The Original Gift

We usually see the pictures hanging on our walls only out of the corner of an eye as we’re hurrying past them. But every once in a while, we pause, look up from our busyness, and find ourselves drawn to one of them.

One of the things that distinguishes painting from the other arts is that it invites us to become still. A painting moves us by first stopping us in our tracks.

Jean-Baptiste-Siméon Chardin’s The Silver Goblet exemplifies how a painting does this. It stops our use of the things it pictures and invites us to see them as if for the first time. Ordinarily, we don’t take time to heed such objects. But here a providential light allows them to reveal themselves to us by uniting them in silent rapport. A curving line joins the three apples to the edge of the bowl and to their reflection in the goblet. The circularity of light and line creates a kind of stillness. The artist hasn’t arranged this stillness; he simply testifies to it.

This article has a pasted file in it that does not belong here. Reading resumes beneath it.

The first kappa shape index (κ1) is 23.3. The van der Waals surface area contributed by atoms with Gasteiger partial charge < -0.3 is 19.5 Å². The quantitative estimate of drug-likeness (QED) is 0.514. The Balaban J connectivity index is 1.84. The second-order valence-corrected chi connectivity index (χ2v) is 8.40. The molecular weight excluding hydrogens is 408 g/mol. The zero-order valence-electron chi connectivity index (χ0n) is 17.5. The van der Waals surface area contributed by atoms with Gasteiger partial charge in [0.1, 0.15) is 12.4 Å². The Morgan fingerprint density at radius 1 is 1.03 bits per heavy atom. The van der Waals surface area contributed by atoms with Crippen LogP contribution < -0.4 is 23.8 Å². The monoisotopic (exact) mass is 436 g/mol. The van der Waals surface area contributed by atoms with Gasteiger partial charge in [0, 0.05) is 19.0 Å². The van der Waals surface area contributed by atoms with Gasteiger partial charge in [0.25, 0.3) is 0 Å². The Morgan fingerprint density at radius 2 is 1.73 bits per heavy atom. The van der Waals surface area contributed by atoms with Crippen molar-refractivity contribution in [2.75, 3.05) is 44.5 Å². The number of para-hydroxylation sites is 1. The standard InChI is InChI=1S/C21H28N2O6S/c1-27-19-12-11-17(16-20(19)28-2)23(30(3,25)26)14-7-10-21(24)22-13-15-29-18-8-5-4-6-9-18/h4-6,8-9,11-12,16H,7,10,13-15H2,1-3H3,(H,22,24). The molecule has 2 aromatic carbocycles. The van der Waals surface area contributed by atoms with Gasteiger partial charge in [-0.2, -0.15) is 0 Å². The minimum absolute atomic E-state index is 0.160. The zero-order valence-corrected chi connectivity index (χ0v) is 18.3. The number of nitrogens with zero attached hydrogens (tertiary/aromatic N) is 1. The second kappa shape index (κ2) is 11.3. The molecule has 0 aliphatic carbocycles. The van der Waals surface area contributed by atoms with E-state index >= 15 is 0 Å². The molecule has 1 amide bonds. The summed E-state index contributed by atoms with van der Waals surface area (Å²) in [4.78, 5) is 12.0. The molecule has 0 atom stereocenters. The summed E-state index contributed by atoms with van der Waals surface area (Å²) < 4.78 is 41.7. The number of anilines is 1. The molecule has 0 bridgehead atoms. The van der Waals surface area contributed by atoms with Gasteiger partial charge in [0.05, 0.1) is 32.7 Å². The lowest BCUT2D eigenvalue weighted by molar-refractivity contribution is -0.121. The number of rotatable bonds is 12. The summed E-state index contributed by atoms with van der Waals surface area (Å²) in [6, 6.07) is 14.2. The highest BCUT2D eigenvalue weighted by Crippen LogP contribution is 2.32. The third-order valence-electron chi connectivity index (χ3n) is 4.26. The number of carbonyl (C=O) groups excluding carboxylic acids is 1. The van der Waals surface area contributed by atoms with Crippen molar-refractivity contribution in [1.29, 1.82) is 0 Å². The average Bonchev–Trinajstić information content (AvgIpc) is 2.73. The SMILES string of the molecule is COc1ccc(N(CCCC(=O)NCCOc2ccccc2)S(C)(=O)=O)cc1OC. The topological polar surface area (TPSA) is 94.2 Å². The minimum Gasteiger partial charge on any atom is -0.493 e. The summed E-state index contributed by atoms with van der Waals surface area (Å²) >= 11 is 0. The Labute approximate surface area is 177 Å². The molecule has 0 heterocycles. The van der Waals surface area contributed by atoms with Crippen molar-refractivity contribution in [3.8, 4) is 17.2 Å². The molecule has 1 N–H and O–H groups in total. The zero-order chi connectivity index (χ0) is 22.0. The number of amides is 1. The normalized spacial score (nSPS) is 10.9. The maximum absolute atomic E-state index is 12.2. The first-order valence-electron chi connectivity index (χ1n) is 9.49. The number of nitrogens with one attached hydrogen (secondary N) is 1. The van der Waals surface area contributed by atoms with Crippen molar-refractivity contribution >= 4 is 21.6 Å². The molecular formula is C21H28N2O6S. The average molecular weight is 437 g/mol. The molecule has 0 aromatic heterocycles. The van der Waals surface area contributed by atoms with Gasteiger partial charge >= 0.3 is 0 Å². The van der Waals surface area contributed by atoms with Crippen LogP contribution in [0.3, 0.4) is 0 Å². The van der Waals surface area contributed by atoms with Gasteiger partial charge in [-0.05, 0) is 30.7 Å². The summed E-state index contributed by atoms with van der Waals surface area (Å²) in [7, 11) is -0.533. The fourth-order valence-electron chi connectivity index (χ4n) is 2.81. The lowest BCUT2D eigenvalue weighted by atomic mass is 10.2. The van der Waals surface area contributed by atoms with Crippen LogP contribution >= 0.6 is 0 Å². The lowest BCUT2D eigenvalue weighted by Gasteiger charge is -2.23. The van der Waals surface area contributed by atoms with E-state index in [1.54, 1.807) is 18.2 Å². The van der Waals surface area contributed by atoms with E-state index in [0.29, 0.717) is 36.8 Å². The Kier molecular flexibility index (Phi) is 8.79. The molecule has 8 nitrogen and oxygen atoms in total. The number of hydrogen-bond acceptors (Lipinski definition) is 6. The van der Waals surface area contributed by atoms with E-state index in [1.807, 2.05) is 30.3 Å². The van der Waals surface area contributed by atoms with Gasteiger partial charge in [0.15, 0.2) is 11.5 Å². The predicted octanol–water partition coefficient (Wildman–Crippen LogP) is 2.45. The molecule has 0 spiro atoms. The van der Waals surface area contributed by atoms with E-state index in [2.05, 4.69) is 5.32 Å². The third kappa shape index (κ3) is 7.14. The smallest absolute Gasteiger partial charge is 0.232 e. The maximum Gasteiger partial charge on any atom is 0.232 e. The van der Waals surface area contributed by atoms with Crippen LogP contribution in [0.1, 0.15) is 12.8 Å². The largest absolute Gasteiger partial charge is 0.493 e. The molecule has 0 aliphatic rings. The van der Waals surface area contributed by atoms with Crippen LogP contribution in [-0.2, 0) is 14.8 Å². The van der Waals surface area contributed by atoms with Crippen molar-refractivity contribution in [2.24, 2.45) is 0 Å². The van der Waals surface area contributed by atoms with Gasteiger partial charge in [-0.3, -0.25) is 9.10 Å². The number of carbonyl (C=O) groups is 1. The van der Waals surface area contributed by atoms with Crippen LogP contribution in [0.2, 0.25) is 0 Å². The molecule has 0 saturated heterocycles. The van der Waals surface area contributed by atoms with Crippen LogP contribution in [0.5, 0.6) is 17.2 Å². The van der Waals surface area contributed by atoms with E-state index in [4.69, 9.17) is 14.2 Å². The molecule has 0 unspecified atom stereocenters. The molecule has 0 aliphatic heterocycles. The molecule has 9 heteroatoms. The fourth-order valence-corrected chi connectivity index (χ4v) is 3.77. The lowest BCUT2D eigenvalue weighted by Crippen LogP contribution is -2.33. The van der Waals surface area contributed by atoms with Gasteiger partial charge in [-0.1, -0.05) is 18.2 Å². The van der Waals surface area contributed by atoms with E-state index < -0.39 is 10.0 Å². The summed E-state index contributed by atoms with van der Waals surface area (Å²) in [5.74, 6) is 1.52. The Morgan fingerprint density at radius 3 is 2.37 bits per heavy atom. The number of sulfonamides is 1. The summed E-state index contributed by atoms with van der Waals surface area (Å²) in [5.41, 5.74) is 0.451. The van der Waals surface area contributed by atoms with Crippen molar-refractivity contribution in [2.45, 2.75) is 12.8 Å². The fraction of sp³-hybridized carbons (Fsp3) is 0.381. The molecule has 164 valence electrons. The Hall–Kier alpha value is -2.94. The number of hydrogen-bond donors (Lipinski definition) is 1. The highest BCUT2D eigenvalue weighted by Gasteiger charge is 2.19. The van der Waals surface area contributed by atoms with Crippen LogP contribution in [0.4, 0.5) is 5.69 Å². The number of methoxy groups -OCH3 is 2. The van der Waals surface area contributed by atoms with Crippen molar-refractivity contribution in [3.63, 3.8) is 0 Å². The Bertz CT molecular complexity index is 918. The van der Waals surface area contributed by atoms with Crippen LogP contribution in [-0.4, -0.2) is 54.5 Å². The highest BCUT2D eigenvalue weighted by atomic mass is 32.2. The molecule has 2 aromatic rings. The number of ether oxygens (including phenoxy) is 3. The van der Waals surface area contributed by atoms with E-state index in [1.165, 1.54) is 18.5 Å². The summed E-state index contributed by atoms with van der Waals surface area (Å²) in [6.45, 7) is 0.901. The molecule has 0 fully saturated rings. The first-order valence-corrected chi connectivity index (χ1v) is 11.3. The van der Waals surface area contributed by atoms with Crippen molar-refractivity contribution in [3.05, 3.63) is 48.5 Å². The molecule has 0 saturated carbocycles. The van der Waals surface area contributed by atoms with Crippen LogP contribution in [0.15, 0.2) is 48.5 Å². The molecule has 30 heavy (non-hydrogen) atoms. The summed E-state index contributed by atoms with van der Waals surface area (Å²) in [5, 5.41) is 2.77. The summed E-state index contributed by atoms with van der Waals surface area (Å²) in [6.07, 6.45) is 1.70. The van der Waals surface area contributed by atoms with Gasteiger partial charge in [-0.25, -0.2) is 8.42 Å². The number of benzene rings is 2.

Paintings such as this evoke gratitude for the commonplace. Chestnuts, ripening apples, a bowl—these are all everyday things. Chardin could have found them almost anywhere. His painting is profoundly democratic: irrespective of our class or rank, these are the kinds of things on which all of us rely. Need is the...

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About the Author

Jerome A. Miller is an emeritus professor of philosophy at Salisbury University in Maryland.